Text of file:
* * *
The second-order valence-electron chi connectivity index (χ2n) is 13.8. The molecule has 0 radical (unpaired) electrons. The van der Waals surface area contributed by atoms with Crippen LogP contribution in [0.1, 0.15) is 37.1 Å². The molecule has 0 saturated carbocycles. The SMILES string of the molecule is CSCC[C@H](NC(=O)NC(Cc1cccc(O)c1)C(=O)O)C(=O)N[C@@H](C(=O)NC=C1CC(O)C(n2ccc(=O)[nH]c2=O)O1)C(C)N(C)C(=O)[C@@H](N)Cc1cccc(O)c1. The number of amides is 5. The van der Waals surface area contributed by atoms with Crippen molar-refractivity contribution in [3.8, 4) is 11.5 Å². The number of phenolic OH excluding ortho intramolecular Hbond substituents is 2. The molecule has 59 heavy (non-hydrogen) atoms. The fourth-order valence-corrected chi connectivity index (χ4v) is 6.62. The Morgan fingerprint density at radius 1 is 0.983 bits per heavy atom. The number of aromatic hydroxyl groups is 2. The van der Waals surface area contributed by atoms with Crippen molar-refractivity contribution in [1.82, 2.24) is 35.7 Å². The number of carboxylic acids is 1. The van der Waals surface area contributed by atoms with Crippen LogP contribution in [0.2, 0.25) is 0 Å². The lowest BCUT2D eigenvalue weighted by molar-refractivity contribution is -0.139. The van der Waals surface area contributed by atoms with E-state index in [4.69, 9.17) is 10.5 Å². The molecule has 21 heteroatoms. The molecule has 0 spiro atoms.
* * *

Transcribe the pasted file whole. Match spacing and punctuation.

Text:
The second-order valence-electron chi connectivity index (χ2n) is 13.8. The molecule has 0 radical (unpaired) electrons. The van der Waals surface area contributed by atoms with Crippen LogP contribution in [0.1, 0.15) is 37.1 Å². The molecule has 0 saturated carbocycles. The SMILES string of the molecule is CSCC[C@H](NC(=O)NC(Cc1cccc(O)c1)C(=O)O)C(=O)N[C@@H](C(=O)NC=C1CC(O)C(n2ccc(=O)[nH]c2=O)O1)C(C)N(C)C(=O)[C@@H](N)Cc1cccc(O)c1. The number of amides is 5. The van der Waals surface area contributed by atoms with Crippen molar-refractivity contribution in [3.8, 4) is 11.5 Å². The number of phenolic OH excluding ortho intramolecular Hbond substituents is 2. The molecule has 59 heavy (non-hydrogen) atoms. The fourth-order valence-corrected chi connectivity index (χ4v) is 6.62. The Morgan fingerprint density at radius 1 is 0.983 bits per heavy atom. The number of aromatic hydroxyl groups is 2. The van der Waals surface area contributed by atoms with Crippen molar-refractivity contribution in [1.82, 2.24) is 35.7 Å². The number of carboxylic acids is 1. The van der Waals surface area contributed by atoms with Crippen LogP contribution in [0.2, 0.25) is 0 Å². The lowest BCUT2D eigenvalue weighted by molar-refractivity contribution is -0.139. The van der Waals surface area contributed by atoms with E-state index in [4.69, 9.17) is 10.5 Å². The molecule has 21 heteroatoms. The molecule has 0 spiro atoms.